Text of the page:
Pizzabrewer, I see you are right and I mis-read the post. I just saw the comparison to shredded in the same sentance and did not make the leap back to the earlier part.

30 cents is still a big difference. I am used to seeing something like 15 cents difference. That small difference is why we went to buying loaf and processing ourselves. We use a VCM which gives a product similar but not identical to diced which I have also used extensively. When we are pretty busy, that 15 cents a pound is several hundred $$s a month. If the cost difference was 30 cents, the savings would be that much bigger.

I agree with the posts above about needing to use the same amount regardless, so there is not a savings in usage. The potential savings comes in consistancy in portion. It is a little easier to ensure that the coverage is complete with diced or VCM processed which avoids the pizza makers dipping back into the tray for “just a little more” to cover a spot they missed.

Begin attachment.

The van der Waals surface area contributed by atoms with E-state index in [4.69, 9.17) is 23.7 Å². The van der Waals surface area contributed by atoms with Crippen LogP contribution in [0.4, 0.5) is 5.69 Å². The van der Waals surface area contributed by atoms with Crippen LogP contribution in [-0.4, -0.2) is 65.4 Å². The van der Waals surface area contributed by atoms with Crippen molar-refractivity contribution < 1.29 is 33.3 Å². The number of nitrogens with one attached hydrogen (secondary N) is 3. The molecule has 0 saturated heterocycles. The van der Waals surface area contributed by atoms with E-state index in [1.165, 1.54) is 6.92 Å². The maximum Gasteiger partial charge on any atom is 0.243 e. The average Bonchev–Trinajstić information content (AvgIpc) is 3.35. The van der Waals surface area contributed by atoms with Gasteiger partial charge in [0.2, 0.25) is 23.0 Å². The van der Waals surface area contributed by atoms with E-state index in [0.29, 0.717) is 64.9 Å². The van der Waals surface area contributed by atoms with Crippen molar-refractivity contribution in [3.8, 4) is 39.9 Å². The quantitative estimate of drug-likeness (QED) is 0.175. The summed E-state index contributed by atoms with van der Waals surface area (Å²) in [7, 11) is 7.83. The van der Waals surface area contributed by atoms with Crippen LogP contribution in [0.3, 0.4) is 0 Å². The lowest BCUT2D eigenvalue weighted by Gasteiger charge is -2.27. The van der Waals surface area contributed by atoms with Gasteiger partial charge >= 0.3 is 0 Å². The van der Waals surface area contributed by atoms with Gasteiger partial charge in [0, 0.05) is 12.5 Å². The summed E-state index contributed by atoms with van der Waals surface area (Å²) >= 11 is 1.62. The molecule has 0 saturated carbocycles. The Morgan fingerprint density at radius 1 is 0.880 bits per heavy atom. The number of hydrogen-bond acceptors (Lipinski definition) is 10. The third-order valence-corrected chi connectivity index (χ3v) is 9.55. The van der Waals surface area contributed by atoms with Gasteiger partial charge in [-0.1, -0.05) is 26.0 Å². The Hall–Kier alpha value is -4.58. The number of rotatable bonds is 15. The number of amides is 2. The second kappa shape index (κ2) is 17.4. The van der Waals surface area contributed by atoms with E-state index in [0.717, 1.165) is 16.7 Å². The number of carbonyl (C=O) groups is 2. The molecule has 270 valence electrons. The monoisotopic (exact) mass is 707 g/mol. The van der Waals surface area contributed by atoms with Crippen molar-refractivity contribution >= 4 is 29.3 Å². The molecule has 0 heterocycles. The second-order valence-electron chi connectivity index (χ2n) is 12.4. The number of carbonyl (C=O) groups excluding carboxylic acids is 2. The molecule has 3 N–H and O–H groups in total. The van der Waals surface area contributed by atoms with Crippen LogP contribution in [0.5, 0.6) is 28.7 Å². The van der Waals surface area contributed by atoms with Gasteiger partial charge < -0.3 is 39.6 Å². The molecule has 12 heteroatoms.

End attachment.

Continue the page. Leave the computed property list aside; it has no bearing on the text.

For us, labor in processing cheese is a non issue. One person can easily do 100 lbs in about 20 minutes. I suppose you could say that is 5 cents a lb but the reality is that it is 20 minutes less time spent on the crossword puzzle during the slow time in mid-afternoon.